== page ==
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Microbial Envirogenomics


Generating solutions

  • Creation of a body of knowledge about microorganisms that are important for industrial chemistry and the removal of environmentally toxic compounds.
  • Number of research personnel employed by the project: ~ 51 person-years.
  • Number of patents in process or obtained: 2 provisional patents applications.
  • Resources generated: The genomic sequence of two microorganisms, genome fragments for future molecular biology studies, public databases of experimental results.





Competition I

Genome Centre(s)



Project Leader(s)

Fiscal Year Project Launched


Project Description

The first complete sequence of a free-living organism to be determined completely was that of the bacterium Haemophilus influenzae in 1995. This was followed by a veritable flood of bacterial sequences and now more than 1000 have been completed; this establishes the power of shotgun sequencing which has been successfully applied to many organisms, including humans, apes, horses, dogs, and other forms of life. Notable among the bacterial sequences is that of Rhodococcus jostii RHA1, which was the first genome sequence to be determined in Canada and, until recently, the largest bacterial genome (9.7 Mb, >9,000 genes) elucidated. This project began in 2000 and was entirely carried out by the team at UBC, including sequencing, bioinformatics and functional genomic analyses, such as transcriptome and proteome studies.

R. jostii RHA1 is noteworthy because it is an environmental microbe of great utility. It has been called a “powerhouse” of degradative functions, since it is capable of metabolizing a very large range of organic molecules. Over the course of the project, we and our collaborators established the basis of R. jostii RHA1’s ability to degrade a wide range of pollutants including polychlorinated biphenyls (PCBs), nitriles, phthalates, Nnitrosodimethylamine, and polybrominated diphenyl ethers (PBDPEs). The availability of the complete sequence has revealed the potential of R. jostii RHA1 for many other applications, including commercial applications in environmental clean-up and in biotransformations of important commodities such as steroids.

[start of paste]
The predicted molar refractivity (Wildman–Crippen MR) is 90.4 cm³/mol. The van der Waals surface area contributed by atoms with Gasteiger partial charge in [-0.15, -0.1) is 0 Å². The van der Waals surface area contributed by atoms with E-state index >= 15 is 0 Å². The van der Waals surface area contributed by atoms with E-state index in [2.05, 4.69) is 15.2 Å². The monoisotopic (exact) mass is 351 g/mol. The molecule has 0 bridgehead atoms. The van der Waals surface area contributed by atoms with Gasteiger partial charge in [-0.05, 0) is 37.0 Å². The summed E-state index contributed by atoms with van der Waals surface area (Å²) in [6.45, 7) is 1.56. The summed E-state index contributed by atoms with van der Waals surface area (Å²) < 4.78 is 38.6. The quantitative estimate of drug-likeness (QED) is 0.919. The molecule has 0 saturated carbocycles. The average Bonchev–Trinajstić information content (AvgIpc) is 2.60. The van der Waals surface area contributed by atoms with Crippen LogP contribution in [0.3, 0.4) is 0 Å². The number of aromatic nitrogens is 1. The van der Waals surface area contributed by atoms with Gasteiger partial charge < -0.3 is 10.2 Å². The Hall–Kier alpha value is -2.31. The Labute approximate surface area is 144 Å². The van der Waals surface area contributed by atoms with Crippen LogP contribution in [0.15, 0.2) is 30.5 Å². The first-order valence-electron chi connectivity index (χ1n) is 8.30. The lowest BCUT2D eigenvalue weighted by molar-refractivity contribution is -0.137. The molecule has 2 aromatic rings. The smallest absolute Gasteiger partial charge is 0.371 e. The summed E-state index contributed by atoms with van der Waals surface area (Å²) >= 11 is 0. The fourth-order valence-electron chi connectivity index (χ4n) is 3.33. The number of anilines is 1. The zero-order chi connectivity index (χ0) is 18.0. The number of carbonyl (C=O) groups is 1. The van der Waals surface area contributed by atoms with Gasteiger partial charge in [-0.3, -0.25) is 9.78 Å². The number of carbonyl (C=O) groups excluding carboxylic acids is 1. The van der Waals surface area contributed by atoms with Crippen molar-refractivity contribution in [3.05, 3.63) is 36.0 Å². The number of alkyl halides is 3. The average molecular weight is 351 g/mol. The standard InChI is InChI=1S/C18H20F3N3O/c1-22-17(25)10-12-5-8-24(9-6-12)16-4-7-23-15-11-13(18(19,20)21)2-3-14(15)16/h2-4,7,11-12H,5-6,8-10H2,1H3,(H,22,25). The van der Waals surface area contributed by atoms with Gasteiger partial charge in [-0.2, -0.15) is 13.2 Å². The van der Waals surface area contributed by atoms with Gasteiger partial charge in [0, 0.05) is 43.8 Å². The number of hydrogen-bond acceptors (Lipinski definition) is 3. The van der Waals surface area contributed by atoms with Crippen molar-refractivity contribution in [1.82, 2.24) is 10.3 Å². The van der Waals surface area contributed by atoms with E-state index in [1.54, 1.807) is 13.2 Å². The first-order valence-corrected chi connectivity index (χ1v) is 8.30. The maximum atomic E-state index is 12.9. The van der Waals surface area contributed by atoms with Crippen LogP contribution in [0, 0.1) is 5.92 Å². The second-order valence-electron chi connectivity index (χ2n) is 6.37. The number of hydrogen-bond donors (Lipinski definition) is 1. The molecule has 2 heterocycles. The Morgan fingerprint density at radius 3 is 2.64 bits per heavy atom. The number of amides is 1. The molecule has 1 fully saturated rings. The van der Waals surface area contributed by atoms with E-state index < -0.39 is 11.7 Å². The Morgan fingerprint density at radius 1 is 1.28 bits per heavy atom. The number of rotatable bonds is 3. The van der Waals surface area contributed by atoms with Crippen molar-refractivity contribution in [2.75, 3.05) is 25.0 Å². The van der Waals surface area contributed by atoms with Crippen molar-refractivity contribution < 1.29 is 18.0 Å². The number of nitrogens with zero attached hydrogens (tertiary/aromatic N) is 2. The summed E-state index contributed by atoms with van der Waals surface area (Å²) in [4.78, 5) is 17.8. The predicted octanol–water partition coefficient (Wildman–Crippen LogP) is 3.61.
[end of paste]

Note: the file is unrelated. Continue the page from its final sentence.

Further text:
An unexpected benefit of the genomic studies of R. jostii RHA1 was the recognition of a cluster of genes implicated in the degradation of cholesterol, a widely distributed type of steroid. Detailed analysis revealed that this gene cluster was nearly identical to one present in the genome of the bacterium Mycobacterium tuberculosis, the deadly pathogen that has killed more humans than any other disease-producing organism. The identification of cholesterol-degrading functions in the causative agent for TB has opened up the potential for novel therapies for this terrible affliction.

R. jostii RHA1 offers potential for other applications, such as a surrogate host for the production of antibiotics and the exploration of genes from uncultured organisms in diverse environments. RHA1 is also being further explored as the UBC team continues their studies of this fascinating microbe. The public release the sequence and related information is being exploited by numerous scientists worldwide and there are many more applications and surprises yet to come from this research!